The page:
Policy constraints

Overview of Policy Constraints

A policy constraint is an internal rule that keeps a business from maximizing the amount of throughput that it generates. Throughput is sales minus all totally variable expenses. An example of a policy that can cause a constraint is when a rule on the production floor mandates that a storage bin be filled before transport to the next workstation for additional processing of units in process. If the next workstation is out of work, waiting for the bin to be filled limits the capacity of the next workstation. Thus, the presence of the policy results in the alternating flooding of the next workstation with work and its complete stoppage.

Types of Policy Constraints

Here are examples of different types of policy constraints:

  • Break rule. Employees are allowed a specific amount of rest time away from their workstations, during which time the machines remain idle.
  • Cost reduction rule. Costs are to be reduced in all parts of the production process, which can negatively impact the ability of a company to support its constrained resource. Instead, more cash should be spent to ensure that the bottleneck operation is fully supported at all times.
  • Discounted cash flow analysis. Fixed assets are only purchased based on their associated discounted cash flows, which ignores their impact on throughput. A more throughput-focused analysis would likely result in fewer fixed asset investments.
  • Minimum production run. All production runs must generate a certain minimum number of units, which supposedly justifies the equipment setup cost. In reality, a larger production run just robs the next job in line of valuable machine time, and may also create excess inventory.
  • Overtime rule. Overtime may not be allowed, in which case there is no one to operate the bottleneck operation after regular work hours or during breaks, which halts production.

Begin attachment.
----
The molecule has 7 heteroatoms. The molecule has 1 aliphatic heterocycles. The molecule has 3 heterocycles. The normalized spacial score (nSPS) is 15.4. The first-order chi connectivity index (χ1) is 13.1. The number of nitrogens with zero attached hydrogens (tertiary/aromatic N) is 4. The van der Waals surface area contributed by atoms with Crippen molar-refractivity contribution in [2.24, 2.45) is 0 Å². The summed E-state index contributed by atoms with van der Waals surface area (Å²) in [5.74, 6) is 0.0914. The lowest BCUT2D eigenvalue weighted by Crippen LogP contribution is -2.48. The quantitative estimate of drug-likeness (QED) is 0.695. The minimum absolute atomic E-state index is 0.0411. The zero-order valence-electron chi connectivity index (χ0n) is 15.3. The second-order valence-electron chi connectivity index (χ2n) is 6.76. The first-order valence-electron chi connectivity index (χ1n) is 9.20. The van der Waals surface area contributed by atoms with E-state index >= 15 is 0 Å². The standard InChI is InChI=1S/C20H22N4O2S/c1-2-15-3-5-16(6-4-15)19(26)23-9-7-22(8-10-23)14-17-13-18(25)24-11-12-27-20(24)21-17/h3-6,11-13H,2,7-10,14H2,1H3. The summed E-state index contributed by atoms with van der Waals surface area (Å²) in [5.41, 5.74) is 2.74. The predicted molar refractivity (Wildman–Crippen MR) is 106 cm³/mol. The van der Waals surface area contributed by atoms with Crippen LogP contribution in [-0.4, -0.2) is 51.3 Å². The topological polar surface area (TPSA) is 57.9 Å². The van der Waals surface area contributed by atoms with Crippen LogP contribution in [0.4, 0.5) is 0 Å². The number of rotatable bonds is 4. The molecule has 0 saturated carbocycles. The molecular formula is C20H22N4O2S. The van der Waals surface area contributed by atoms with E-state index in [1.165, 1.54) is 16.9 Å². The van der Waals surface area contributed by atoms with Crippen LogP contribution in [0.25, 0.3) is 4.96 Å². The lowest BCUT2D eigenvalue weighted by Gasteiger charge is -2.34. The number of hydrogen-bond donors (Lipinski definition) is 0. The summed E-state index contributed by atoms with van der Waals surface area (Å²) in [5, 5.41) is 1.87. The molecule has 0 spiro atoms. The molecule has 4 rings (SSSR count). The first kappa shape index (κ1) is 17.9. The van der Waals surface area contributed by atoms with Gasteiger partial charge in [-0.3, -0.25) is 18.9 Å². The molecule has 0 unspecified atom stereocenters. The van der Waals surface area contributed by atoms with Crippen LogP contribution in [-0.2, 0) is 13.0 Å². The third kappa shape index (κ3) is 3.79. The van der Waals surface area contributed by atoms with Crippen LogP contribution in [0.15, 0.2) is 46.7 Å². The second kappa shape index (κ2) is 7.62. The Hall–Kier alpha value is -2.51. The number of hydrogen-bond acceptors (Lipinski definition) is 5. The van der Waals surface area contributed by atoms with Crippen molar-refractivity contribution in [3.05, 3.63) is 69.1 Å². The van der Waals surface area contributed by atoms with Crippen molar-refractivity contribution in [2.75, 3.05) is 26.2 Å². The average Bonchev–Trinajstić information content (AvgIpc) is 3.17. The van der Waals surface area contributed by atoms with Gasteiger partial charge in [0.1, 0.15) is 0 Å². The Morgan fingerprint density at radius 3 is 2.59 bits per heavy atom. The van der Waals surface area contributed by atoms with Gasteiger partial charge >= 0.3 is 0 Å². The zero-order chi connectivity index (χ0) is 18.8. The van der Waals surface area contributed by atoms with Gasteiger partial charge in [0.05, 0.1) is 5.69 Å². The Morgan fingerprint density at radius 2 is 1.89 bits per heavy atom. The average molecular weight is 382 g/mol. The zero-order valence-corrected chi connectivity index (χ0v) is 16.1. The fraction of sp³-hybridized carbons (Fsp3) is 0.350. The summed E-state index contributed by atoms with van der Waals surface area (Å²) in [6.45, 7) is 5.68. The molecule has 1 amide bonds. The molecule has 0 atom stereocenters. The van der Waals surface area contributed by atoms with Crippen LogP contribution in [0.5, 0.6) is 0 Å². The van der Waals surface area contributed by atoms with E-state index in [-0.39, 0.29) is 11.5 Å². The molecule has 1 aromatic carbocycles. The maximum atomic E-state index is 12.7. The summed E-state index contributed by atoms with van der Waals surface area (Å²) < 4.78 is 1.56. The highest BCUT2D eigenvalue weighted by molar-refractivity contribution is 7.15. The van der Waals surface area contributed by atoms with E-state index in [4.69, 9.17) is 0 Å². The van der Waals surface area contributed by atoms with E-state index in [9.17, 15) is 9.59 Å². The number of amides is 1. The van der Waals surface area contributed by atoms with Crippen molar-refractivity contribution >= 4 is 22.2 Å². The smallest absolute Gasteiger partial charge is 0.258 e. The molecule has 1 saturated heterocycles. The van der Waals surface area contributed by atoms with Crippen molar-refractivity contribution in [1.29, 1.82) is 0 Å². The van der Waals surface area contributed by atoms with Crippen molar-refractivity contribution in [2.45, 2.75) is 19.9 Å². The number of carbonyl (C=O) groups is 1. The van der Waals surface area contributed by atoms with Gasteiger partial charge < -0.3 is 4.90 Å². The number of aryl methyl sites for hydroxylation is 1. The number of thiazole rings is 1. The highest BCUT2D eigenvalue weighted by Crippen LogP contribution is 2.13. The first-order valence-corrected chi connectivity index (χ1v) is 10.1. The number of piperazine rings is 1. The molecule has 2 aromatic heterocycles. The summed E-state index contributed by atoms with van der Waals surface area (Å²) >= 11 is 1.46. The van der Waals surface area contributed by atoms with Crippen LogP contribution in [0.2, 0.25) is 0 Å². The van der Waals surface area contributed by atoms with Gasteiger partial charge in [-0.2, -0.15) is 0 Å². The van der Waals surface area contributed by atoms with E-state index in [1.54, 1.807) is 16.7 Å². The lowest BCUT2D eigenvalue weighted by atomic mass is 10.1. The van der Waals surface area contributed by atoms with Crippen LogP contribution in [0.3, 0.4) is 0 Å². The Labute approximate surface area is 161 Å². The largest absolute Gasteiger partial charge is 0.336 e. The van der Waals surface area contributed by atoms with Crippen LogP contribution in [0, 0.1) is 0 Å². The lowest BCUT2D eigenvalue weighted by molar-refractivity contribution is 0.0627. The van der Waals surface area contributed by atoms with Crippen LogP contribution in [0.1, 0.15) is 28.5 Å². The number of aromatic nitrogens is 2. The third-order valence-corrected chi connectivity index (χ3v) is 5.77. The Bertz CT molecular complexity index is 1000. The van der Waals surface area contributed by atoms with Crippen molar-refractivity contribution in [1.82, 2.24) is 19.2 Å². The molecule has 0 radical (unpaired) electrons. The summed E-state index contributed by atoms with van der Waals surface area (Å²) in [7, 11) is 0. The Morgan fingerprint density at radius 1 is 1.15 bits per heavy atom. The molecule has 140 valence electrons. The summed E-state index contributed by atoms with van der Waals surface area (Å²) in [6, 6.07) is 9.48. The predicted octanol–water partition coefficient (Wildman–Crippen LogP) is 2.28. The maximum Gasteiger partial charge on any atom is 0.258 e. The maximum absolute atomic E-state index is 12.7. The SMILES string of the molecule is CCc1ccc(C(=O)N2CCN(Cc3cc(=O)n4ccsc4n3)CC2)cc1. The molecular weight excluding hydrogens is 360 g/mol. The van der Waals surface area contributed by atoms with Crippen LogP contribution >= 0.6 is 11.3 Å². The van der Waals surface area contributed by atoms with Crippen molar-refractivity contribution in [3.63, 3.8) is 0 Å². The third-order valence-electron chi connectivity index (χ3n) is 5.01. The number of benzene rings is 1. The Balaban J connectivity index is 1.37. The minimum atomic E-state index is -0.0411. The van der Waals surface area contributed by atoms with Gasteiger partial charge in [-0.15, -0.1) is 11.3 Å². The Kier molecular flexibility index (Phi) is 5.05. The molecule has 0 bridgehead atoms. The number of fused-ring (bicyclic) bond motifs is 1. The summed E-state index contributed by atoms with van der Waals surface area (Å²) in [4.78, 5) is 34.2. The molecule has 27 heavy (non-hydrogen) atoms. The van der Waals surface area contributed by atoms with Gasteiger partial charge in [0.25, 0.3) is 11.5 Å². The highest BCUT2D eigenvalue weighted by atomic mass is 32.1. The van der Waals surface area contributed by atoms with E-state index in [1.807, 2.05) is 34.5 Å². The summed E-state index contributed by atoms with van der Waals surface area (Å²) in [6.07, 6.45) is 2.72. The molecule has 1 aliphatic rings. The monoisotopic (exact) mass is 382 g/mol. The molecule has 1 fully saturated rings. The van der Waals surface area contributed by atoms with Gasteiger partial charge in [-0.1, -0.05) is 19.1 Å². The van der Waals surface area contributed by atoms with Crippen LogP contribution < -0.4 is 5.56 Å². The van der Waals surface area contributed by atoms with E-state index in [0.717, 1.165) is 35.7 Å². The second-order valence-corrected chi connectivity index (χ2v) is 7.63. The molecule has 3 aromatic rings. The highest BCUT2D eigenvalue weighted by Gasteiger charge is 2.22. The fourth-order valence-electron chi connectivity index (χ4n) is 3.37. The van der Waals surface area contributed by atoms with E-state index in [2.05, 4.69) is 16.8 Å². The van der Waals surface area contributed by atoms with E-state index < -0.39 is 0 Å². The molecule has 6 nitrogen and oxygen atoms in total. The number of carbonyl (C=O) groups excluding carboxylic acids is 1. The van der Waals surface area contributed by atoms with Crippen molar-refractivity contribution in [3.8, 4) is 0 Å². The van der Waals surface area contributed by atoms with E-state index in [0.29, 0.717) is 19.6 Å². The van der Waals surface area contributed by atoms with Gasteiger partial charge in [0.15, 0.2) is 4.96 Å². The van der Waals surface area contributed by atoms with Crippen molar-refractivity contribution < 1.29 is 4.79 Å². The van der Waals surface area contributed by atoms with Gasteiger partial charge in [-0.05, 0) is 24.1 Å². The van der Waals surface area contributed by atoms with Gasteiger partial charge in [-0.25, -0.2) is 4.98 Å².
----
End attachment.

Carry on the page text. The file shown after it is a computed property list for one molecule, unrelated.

• Production line balance rule. The industrial engineering staff attempts to convert the production process into a production line, where capacity levels are just enough in all areas to match production requirements. This policy falls apart when there is a production snafu, which reduces the input to the constrained resource and causes total throughput from the entire process to decline.
  • Resource maximization rule. All phases of the production facility are to be operated at their maximum capacity levels, which results in excess amounts of inventory being generated. Instead, all workstations should operate at whatever level is needed to support the constrained resource, and no more.

Many of the preceding policy constraints were originally instituted to optimize a specific issue, but without taking into consideration the impact of the throughput of the entire system. Thus, a rule to balance the production line will reduce the amount of capacity needed, but will inevitably result in a throughput reduction when the lack of excess capacity starves the bottleneck operation of materials to process.

Changing a Policy Constraint

It would initially appear easy enough to change a policy constraint and experience an immediate increase in throughput. However, these changes can be surprisingly difficult, since employees are accustomed to using the existing policies. Consequently, the alteration of a policy constraint can encompass employee relations issues, added training, and changes to supporting procedures.

Despite the work involved to alter a policy constraint, there can be a considerable monetary payoff associated with doing so. Consequently, there should be an ongoing effort to spot and correct issues related to policy constraints.

Related Courses

Constraint Management